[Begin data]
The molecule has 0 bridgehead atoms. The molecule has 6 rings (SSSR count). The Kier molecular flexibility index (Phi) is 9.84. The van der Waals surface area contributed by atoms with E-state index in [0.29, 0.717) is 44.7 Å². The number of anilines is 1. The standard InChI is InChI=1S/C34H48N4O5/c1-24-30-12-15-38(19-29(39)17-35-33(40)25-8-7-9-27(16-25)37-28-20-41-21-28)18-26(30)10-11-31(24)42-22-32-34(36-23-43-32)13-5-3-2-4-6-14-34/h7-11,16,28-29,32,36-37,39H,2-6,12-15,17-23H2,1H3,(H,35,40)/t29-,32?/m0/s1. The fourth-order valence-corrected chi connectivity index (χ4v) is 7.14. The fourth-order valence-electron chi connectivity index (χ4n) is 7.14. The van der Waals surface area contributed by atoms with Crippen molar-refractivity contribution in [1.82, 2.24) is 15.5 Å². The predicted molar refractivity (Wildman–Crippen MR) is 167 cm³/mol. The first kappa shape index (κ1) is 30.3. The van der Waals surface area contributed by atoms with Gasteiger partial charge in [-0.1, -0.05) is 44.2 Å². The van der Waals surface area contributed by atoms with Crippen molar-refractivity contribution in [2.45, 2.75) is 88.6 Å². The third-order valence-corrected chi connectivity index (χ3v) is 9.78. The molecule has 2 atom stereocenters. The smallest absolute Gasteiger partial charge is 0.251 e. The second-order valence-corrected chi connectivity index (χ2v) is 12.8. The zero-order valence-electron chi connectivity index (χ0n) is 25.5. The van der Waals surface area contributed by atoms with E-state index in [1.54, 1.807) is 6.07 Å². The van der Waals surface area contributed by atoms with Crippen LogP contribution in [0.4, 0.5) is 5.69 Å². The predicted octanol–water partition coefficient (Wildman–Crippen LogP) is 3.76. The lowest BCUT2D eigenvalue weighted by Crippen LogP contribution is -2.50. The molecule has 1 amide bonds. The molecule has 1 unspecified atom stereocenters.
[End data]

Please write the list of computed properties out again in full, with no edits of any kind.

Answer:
The molecule has 0 bridgehead atoms. The molecule has 6 rings (SSSR count). The Kier molecular flexibility index (Phi) is 9.84. The van der Waals surface area contributed by atoms with E-state index in [0.29, 0.717) is 44.7 Å². The number of anilines is 1. The standard InChI is InChI=1S/C34H48N4O5/c1-24-30-12-15-38(19-29(39)17-35-33(40)25-8-7-9-27(16-25)37-28-20-41-21-28)18-26(30)10-11-31(24)42-22-32-34(36-23-43-32)13-5-3-2-4-6-14-34/h7-11,16,28-29,32,36-37,39H,2-6,12-15,17-23H2,1H3,(H,35,40)/t29-,32?/m0/s1. The fourth-order valence-corrected chi connectivity index (χ4v) is 7.14. The fourth-order valence-electron chi connectivity index (χ4n) is 7.14. The van der Waals surface area contributed by atoms with Crippen molar-refractivity contribution in [1.82, 2.24) is 15.5 Å². The predicted molar refractivity (Wildman–Crippen MR) is 167 cm³/mol. The first kappa shape index (κ1) is 30.3. The van der Waals surface area contributed by atoms with Gasteiger partial charge in [-0.1, -0.05) is 44.2 Å². The van der Waals surface area contributed by atoms with Crippen molar-refractivity contribution in [2.45, 2.75) is 88.6 Å². The third-order valence-corrected chi connectivity index (χ3v) is 9.78. The molecule has 2 atom stereocenters. The smallest absolute Gasteiger partial charge is 0.251 e. The second-order valence-corrected chi connectivity index (χ2v) is 12.8. The zero-order valence-electron chi connectivity index (χ0n) is 25.5. The van der Waals surface area contributed by atoms with E-state index in [1.54, 1.807) is 6.07 Å². The van der Waals surface area contributed by atoms with Crippen LogP contribution in [0.4, 0.5) is 5.69 Å². The predicted octanol–water partition coefficient (Wildman–Crippen LogP) is 3.76. The lowest BCUT2D eigenvalue weighted by Crippen LogP contribution is -2.50. The molecule has 1 amide bonds. The molecule has 1 unspecified atom stereocenters.